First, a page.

The review of the my pre2015 rankings continue today. It was created by combining the information from a few projection systems. Without further ado, we continue down the ranks.
#204 Yasmani Tomas, OF, ARI
$5.06, 61 R, 18 HR 77 RBI, 8 SB, .256 AVG, .731 OPS
Truthfully, I did not know what Tomas was like entering this season, I had no idea how to value him, and I basically only had a video of him hitting a long homer in Japan during the WBC to gauge his talent. I thought he was going to hit for more power than he did, so his final line was a little disappointing. Next season, I'd expect him to show off his power more, but also anticipate way fewer hits with his batted ball profile. He was hitting only 21% line drives, and over 50% grounders. Next season, I think he'll hit more in the thin air in Arizona ,and reach double digit homers, but suffer some babip regression. He's still an uninteresting player to me in a Diamondbacks offense that is stacked.
#203 Wade Davis, RP, KC
$5.07, 98K, 5W, 3 SV, 2.4ERA, 1.093 WHIP, 3.769 K/BB
Davis was an absolute beast of a reliever. He crushed his ERA and WHIP projections, as they were both well under 1, and he beat his lofty K/BB projections. His 8 wins were not something that could be easily predicted, and the same with his 17 saves, but next season he is going into spring training as the Royals closer after Greg Holland went down with a torn UCL. Next season I expect Wade Davis to be the third best closer behind Kimbrel and Chapman. He was almost my highest ranking player at the end of this season.
#202 Jonathon Niese, SP, NYM
$5.10, 140K, 11W, 3.712 ERA, 1.235 WHIP, 3.053 K/BB
Niese continued his mediocre play, and once the Mets brought up their latest group of pitching prospects, he lost his spot in the starting rotation. He is an uninteresting player going forward as he'll still be a Met next season, and I don't see him having a chance to pitch in the rotation unless they go back to the hated 6 starter rotation. Niese is now striking out fewer than 6 per 9 innings, and doesn't have elite control, because of that I really can't see him being much more than a long reliever next season.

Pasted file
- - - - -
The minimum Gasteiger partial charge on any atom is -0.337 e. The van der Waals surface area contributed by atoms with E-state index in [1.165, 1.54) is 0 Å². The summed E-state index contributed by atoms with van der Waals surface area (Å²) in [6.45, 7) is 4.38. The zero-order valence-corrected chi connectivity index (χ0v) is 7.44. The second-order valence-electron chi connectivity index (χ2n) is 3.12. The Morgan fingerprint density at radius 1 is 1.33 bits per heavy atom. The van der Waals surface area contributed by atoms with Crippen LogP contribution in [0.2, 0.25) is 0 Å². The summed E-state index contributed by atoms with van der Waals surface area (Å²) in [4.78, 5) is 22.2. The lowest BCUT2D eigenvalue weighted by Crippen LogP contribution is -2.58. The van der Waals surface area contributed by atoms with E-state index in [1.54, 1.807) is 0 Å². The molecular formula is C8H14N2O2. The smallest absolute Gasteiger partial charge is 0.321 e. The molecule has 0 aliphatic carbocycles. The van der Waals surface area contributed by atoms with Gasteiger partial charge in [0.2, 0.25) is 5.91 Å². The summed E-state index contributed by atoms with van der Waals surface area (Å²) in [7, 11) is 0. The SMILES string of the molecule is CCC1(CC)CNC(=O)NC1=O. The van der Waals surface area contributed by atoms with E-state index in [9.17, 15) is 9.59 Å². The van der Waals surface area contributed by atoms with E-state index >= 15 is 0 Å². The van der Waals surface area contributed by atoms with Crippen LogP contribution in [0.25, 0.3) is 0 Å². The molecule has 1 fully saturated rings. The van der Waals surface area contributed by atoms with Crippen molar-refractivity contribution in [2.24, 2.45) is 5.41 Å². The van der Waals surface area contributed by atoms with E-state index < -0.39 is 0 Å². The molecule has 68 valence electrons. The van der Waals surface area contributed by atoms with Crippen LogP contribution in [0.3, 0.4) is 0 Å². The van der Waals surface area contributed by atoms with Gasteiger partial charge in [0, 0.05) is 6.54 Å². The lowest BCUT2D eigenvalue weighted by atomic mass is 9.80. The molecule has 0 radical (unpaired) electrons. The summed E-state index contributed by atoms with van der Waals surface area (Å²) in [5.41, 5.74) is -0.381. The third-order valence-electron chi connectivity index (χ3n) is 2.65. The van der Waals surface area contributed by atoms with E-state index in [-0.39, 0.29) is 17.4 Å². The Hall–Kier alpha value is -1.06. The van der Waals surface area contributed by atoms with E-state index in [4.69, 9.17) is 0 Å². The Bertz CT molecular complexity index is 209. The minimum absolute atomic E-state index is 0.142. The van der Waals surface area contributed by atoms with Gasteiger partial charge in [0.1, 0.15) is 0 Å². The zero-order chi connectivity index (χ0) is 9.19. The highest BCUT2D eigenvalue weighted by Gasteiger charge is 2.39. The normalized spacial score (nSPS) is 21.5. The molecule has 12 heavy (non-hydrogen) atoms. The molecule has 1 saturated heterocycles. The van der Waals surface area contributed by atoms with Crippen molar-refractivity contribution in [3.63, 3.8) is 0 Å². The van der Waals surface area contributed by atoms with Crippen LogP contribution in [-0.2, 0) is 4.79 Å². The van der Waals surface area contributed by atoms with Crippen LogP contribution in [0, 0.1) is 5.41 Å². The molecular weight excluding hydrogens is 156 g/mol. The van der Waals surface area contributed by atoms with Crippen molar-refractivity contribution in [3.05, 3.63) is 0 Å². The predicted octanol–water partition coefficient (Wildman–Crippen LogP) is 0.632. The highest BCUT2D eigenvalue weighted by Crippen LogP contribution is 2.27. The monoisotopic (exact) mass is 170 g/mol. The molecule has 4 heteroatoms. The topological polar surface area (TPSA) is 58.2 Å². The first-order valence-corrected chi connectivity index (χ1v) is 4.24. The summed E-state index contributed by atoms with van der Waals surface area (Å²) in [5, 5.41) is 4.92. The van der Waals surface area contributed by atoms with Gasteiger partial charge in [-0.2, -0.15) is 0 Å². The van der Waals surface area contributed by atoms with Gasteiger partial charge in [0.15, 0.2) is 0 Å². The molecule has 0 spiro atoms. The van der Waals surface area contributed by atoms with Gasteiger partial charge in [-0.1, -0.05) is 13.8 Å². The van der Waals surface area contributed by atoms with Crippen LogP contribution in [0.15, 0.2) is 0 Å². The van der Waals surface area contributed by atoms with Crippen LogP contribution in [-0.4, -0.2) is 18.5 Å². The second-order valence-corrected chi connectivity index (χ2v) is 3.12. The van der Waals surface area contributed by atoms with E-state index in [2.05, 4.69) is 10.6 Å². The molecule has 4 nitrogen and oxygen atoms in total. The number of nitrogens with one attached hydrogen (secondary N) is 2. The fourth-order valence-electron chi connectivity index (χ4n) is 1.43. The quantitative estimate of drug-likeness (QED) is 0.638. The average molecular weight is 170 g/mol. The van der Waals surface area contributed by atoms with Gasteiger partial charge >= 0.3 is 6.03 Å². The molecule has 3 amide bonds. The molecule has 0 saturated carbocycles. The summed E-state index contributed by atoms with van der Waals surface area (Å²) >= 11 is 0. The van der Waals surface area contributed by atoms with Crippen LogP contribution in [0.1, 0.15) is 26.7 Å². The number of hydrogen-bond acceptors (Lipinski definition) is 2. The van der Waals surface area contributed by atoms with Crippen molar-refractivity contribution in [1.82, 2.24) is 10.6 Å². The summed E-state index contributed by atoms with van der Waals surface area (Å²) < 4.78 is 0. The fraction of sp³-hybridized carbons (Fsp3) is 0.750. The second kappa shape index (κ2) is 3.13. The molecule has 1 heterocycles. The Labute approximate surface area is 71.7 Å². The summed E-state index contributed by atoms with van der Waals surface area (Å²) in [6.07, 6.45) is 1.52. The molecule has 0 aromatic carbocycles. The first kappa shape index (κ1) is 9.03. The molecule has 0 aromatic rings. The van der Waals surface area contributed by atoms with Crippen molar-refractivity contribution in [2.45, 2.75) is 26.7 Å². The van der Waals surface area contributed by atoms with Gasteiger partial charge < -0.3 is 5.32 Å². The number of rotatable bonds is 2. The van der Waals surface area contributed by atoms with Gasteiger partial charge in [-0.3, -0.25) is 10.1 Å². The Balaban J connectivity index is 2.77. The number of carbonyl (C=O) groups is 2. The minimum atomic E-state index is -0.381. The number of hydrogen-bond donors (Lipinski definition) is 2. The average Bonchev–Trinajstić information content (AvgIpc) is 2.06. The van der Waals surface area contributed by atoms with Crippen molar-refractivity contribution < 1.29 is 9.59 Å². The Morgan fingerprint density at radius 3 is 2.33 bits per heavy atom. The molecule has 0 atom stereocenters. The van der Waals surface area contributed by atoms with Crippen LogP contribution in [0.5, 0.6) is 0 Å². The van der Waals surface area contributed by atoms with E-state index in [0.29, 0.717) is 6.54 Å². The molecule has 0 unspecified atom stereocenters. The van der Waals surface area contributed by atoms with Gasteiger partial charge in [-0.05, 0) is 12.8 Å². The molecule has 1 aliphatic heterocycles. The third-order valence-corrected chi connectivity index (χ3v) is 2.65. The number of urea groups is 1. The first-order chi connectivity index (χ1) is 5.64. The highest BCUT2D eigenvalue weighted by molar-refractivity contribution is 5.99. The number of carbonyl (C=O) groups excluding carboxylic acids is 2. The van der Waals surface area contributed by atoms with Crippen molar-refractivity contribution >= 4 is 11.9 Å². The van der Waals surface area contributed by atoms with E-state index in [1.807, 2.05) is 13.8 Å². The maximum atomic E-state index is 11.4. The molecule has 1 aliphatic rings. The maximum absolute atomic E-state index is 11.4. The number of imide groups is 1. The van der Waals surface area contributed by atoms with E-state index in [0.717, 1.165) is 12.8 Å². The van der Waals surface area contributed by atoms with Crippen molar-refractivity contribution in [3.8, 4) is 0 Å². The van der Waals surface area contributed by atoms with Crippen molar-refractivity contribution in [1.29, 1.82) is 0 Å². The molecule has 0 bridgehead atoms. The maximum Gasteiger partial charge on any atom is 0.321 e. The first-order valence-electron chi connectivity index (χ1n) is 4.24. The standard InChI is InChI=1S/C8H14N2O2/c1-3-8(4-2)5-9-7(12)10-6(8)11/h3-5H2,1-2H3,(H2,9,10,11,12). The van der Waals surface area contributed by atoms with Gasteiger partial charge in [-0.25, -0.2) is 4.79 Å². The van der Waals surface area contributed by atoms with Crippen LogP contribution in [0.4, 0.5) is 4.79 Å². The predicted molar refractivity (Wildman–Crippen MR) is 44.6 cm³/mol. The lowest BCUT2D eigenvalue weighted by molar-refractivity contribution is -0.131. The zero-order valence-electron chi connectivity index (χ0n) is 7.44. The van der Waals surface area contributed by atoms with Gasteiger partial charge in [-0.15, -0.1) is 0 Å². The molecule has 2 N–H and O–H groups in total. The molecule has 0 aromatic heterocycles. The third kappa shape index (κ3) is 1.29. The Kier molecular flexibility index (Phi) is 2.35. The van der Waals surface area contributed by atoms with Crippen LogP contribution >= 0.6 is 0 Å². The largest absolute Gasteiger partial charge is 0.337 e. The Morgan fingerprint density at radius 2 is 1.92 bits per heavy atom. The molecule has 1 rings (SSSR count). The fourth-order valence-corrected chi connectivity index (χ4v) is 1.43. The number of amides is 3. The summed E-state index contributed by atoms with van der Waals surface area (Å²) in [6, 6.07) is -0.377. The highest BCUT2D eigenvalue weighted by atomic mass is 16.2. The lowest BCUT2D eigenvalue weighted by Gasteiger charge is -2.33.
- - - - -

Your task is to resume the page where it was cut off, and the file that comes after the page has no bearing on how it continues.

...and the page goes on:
#201 Ian Kennedy, SP, SDP
$5.12, 202K, 10 W, 3.743 ERA, 1.292 WHIP, 2.845 K/BB
Kennedy improved his strikeout rate and walk rate, but saw his HR/9 more than double. To have most of your balls in play be fly balls, and to also give up a huge amount of hard hit balls (35%) is a recipe for disaster. I put a lot of weight into what a pitcher can control, so I find it very unusual that he would be controlling the zone better than last year, but have worse results when balls were put in play. I'm going to have to check his brooks baseball page later this offseason to try and find what was going on and see if anything was yielding worse results than normal last season.
#200 Mike Leake, SP, CIN
$5.18, 146K, 12 W, 3.787 ERA, 1.277 WHIP, 3.106 K/BB
Leake was good this season, but time to put up all the red flags on this guy. He is entering free agency, and it is almost guaranteed that he goes somewhere less comfy to pitch in than AT&T Park. His strikeouts are below 6 per 9, his walks were the second worst of his career, behind his rookie year. I see now reason for him to keep pitching with a babip that was 30 points below his career average. His batted ball profile hasn't changed, and next season I can see him unraveling in a worse situation. He had fewer K's than Betances and Chapman individually, when they had 40 fewer innings combined!
So this name hit a few wild cards, and tomorrow's group will include some very high ceiling young players, and former superstars who tried to keep the good old days alive.